(This article corresponded to the best of my knowledge, on February 16, 2016. Please forgive me as I will correct some of my mistakes, and yield a more-satisfying answer to my own question… )

I have recently been digging into the settings of my /etc/samba/smb.conf file, in an effort to tighten up its security.

One fact about Samba which I don’t particularly like, is that too many options are controlled from the client. Thus, on my Samba 3.2 client I had the [Global] option set as a default:

client use spnego = yes

What this did successfully, was secure the way in which the password is authenticated, without exposing it. It causes the server to invoke Kerberos. Additionally, it is possible to set

client NTLMv2 auth = yes

which is default on Samba 4, but which was not set by default on Samba 3 clients. This asks the server for NTLMv2 if available, which is the Windows default for SMB2. It was not set in older Samba clients, to improve compatibility with older SMB shares.

( 03/26/2018 :

The above paragraph really just stated a misconception of mine. The order in which authentication schemes have evolved, are something like:

  1. LAN-Man, aka NTLMv1, NTLMv2,
  2. SMB1, aka NT1,
  3. SMB2 and SMB3 Under One Hat.

The first of these three authentication schemes should really be avoided these days, unless we need to network Windows 98 machines, because NTLMv2 etc., are really quite insecure.

The second scheme has represented the mainstream of how Linux has adopted SMB in its Samba software-suite. But, because the Windows version of SMB1 lacked transport encryption, Linux specifically devised its own solution to that, which only works with Linux implementations of SMB1. This is what the ‘smbclient’ command-line program will use, as well as the ‘Smb4K’ GUI-application.

The third flavor of Samba, is what has come to Samba v4 anew, which is an attempt to keep up with the Windows version of ‘SMB with encryption’. If configured to do so, Dolphin will attempt to emulate SMB3. But Dolphin currently fails to query the Master-Browser, if the Master-Browser is just a Linux, Samba 4 server, that has been configured to insist on implementing SMB3. In that case, an error can take place in which Dolphin can connect to specific Servers if their Names are known, but just not view the entire network neighborhood. )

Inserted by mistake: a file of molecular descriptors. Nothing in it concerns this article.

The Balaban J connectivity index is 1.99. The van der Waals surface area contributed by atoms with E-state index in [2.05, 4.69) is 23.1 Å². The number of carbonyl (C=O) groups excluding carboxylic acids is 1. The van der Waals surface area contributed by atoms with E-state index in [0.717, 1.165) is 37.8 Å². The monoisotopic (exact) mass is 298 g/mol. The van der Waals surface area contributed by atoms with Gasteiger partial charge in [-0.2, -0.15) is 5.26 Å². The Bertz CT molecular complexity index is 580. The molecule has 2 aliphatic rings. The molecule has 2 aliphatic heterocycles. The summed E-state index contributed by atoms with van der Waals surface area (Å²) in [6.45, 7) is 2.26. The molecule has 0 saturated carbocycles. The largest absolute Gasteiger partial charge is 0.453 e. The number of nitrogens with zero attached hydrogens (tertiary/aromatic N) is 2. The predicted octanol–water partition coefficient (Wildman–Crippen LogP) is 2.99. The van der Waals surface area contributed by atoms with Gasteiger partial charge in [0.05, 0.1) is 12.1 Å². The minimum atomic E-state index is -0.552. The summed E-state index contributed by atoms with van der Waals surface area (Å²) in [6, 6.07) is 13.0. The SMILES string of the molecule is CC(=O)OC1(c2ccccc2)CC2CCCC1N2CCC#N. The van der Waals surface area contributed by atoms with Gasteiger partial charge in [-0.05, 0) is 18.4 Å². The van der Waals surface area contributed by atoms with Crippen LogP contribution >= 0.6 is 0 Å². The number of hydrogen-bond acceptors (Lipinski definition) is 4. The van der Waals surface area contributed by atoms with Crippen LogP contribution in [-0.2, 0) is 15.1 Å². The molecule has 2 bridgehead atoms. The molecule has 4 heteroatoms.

But all that these options allow, is for the initial negotiation to be secured, by which an SMB share is connected. Further, it allows for a possible, later encryption key to be determined in a secure way.

A commonly-known fact about Samba, is that whether the actual exchange of data is encrypted, is determined by default by the client. The actual ‘smbclient’ command-line under Linux accepts the -e flag to do so. And under Windows 7 and 8, the use of 128-bit encryption is default, again set on the client. There are some people who cannot use this, because they are connecting to an older Samba server from Win 7 or 8 as the client, but I like the fact that this is enabled.

Yet, when I connected to my Samba server from a Linux client, not from the command-line, but from within the KDE browser, either ‘Konqueror’ or ‘Dolphin’, these GUI network browsers did not set encryption by default.

Therefore, the possibility still existed that I could be using a Linux client, and not benefiting from encryption in those cases. And so one setting on the server which I found could be helpful, was